here’s a joke about immunology, which Jessica Metcalf of Princeton recently told me. An immunologist and a cardiologist are kidnapped. The kidnappers threaten to shoot one of them, but promise to spare whoever has made the greater contribution to humanity. The cardiologist says, “Well, I’ve identified drugs that have saved the lives of millions of people.” Impressed, the kidnappers turn to the immunologist. “What have you done?” they ask. The immunologist says, “The thing is, the immune system is very complicated …” And the cardiologist says, “Just shoot me now.”
Sars-CoV-2, the novel coronavirus behind the COVID-19 pandemic, infects a person by first binding its spike protein to the ACE2 receptor on the surface of human cells. Blocking this process could theoretically inhibit infections when tissues are exposed to the virus. A research team led by the University of Illinois, Urbana-Champaign, suggests that a variant of the receptor—one with an even stronger ability to bind to the coronavirus—might work as a therapeutic candidate against COVID-19 by acting as a decoy to lure the virus away.
SARS-CoV-2 is responsible for the current COVID-19 pandemic. On the basis of our analysis of hepatitis C virus and coronavirus replication, and the molecular structures and activities of viral inhibitors, we previously demonstrated that three nucleotide analogues (the triphosphates of Sofosbuvir, Alovudine, and AZT) inhibit the SARS-CoV RNA-dependent RNA polymerase (RdRp). We also demonstrated that a library of additional nucleotide analogues terminate RNA synthesis catalyzed by the SARS-CoV-2 RdRp, a well-established drug target for COVID-19. Here, we used polymerase extension experiments to demonstrate that the active triphosphate form of Sofosbuvir (an FDA-approved hepatitis C drug) is incorporated by SARS-CoV-2 RdRp and blocks further incorporation. Using the molecular insight gained from the previous studies, we selected the active triphosphate forms of six other antiviral agents, Alovudine, Tenofovir alafenamide, AZT, Abacavir, Lamivudine, and Emtricitabine, for evaluation as inhibitors of the SARS-CoV-2 RdRp and demonstrated the ability of these viral polymerase inhibitors to be incorporated by SARS-CoV-2 RdRp, where they terminate further polymerase extension with varying efficiency. These results provide a molecular basis for inhibition of the SARS-CoV-2 RdRp by these nucleotide analogues. If sufficient efficacy of some of these FDA-approved drugs in inhibiting viral replication in cell culture is established, they may be explored as potential COVID-19 therapeutics.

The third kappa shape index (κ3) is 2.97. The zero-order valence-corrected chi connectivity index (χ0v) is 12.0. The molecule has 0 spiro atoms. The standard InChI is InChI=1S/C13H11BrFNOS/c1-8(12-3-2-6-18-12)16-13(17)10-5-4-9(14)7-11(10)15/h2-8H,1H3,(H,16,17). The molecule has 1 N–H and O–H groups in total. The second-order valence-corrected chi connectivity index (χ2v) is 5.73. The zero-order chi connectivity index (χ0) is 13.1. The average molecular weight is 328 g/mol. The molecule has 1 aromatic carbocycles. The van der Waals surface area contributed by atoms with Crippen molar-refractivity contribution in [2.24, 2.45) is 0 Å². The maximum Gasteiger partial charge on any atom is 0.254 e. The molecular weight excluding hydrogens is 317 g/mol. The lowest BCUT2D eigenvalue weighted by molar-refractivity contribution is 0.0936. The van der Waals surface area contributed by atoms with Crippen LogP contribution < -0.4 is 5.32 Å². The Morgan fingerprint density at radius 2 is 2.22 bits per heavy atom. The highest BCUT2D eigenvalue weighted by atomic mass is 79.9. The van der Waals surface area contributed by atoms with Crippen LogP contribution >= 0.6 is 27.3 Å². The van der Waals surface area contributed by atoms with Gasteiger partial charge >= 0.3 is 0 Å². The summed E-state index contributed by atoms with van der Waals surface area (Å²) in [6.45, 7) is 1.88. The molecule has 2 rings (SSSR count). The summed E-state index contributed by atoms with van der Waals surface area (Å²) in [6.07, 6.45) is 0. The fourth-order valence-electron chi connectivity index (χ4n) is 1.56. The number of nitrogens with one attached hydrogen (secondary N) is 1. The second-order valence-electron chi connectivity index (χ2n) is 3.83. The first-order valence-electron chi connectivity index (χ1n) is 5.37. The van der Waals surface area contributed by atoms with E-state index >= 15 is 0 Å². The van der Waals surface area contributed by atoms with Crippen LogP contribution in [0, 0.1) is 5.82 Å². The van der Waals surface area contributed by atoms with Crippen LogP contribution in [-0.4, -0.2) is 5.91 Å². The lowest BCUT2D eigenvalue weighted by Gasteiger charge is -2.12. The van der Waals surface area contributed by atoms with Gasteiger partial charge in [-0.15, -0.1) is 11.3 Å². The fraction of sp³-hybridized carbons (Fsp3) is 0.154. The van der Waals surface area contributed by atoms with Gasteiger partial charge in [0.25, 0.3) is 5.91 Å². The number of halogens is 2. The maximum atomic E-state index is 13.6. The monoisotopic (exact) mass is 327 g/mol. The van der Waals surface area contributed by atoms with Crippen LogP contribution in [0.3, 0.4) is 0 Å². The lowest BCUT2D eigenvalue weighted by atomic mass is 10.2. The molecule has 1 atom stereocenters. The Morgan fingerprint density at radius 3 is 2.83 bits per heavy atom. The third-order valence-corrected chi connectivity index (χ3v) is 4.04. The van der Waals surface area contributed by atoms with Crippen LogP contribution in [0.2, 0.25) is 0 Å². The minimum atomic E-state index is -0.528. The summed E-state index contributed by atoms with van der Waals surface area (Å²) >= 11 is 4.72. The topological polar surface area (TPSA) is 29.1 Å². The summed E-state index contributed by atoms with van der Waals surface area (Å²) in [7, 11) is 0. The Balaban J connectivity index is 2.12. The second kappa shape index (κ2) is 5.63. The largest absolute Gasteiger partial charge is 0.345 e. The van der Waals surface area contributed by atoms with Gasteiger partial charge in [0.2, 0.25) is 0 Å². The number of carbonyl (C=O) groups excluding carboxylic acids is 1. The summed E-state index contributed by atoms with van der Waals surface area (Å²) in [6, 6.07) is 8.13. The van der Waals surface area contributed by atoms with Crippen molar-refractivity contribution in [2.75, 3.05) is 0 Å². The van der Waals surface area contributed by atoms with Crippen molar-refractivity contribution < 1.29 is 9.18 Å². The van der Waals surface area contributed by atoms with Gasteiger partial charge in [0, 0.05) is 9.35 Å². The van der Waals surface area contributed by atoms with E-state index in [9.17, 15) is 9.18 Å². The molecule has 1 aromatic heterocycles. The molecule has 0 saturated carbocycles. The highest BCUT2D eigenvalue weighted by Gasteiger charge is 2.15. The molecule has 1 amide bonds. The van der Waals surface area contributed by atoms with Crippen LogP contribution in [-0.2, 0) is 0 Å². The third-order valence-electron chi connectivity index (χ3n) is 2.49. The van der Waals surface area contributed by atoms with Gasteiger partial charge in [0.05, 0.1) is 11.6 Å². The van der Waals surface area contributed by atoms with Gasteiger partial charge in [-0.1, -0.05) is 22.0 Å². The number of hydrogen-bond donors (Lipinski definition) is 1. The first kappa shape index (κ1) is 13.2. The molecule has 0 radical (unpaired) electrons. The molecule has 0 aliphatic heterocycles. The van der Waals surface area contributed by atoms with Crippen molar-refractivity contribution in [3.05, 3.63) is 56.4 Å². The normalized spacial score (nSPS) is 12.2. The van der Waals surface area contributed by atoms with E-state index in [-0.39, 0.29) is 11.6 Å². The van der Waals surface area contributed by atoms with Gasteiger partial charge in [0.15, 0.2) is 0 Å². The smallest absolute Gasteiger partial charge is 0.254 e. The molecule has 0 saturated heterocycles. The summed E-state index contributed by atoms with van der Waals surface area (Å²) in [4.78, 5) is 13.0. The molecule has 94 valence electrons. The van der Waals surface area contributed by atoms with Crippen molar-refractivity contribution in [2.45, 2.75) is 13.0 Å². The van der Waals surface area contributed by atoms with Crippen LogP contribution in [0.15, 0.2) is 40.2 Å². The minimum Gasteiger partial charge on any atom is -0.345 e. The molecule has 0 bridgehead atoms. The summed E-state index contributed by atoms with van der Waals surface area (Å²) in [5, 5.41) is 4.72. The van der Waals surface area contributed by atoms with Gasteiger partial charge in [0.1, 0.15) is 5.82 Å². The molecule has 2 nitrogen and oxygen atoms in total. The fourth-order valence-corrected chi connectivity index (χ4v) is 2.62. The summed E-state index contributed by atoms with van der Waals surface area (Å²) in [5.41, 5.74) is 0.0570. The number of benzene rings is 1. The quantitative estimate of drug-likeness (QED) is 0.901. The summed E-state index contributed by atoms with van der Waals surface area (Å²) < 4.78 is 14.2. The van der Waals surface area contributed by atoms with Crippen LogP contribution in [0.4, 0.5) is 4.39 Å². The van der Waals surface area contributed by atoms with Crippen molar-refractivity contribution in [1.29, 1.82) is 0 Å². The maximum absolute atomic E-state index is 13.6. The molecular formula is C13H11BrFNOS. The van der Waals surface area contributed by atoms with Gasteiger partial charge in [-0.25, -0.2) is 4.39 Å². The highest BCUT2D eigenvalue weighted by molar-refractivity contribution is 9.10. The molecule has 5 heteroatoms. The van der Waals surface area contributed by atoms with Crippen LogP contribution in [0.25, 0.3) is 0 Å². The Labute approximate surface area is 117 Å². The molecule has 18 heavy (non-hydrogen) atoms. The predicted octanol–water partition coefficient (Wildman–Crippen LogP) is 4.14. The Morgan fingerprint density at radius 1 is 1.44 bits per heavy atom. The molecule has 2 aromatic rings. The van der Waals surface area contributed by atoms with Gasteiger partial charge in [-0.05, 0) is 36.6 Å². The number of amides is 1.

Harvard Medical School researchers at Boston Children’s Hospital and Brigham and Women’s Hospital will soon begin testing an existing drug, dornase alfa, in patients with severe COVID-19 pneumonia and respiratory failure. The randomized, controlled clinical trial aims to enroll 60 adults and children over age 3 who require mechanical ventilation.
Researchers and companies developing Covid-19 vaccines are taking new steps to tackle a longtime challenge: People who need the vaccines most urgently, including Blacks and Latinos, are least likely to participate in clinical trials to determine whether they work safely. Racial and ethnic minority groups are more likely to be hospitalized and die from the new coronavirus, partly due to socioeconomic factors and underlying health conditions, data show.
The investigational vaccine known as mRNA-1273 protected mice from infection with SARS-CoV-2, the virus that causes COVID-19, according to research published today in Nature. Scientists at the National Institute of Allergy and Infectious Diseases (NIAID), part of the National Institutes of Health, and the biotechnology company Moderna, based in Cambridge, Massachusetts, along with collaborators from the University of North Carolina at Chapel Hill, Vanderbilt University Medical Center in Nashville, and the University of Texas at Austin conducted the preclinical research. NIAID Vaccine Research Center (VRC) scientists worked with investigators from the University of Texas at Austin to identify the atomic structure of the spike protein on the surface of the novel coronavirus. This structure was used by VRC and Moderna in the development of the vaccine candidate.
The company has received a $1.6 billion grant from the government’s Operation Warp Speed to have 100 million doses ready by early 2021.
The coronavirus SARS-CoV-2 pandemic became a global health burden. We determined the susceptibility of SARS-CoV-2 to irradiation with ultraviolet light. The virus was highly susceptible to ultraviolet light. A viral stock with a high infectious titer of 5 × 106 TCID50/ml was completely inactivated by UVC irradiation after nine minutes of exposure. The UVC dose required for complete inactivation was 1048 mJ/cm2. UVA exposure demonstrated only a weak effect on virus inactivation over 15 minutes. Hence, inactivation of SARS-CoV-2 by UVC irradiation constitutes a reliable method for disinfection purposes in health care facilities and for preparing SARS-CoV-2 material for research purpose.
Neurologic and Radiographic Findings Associated With COVID-19 Infection in Children – JAMA
COVID-19 study in Australia confirms low transmission in educational settings – Science Daily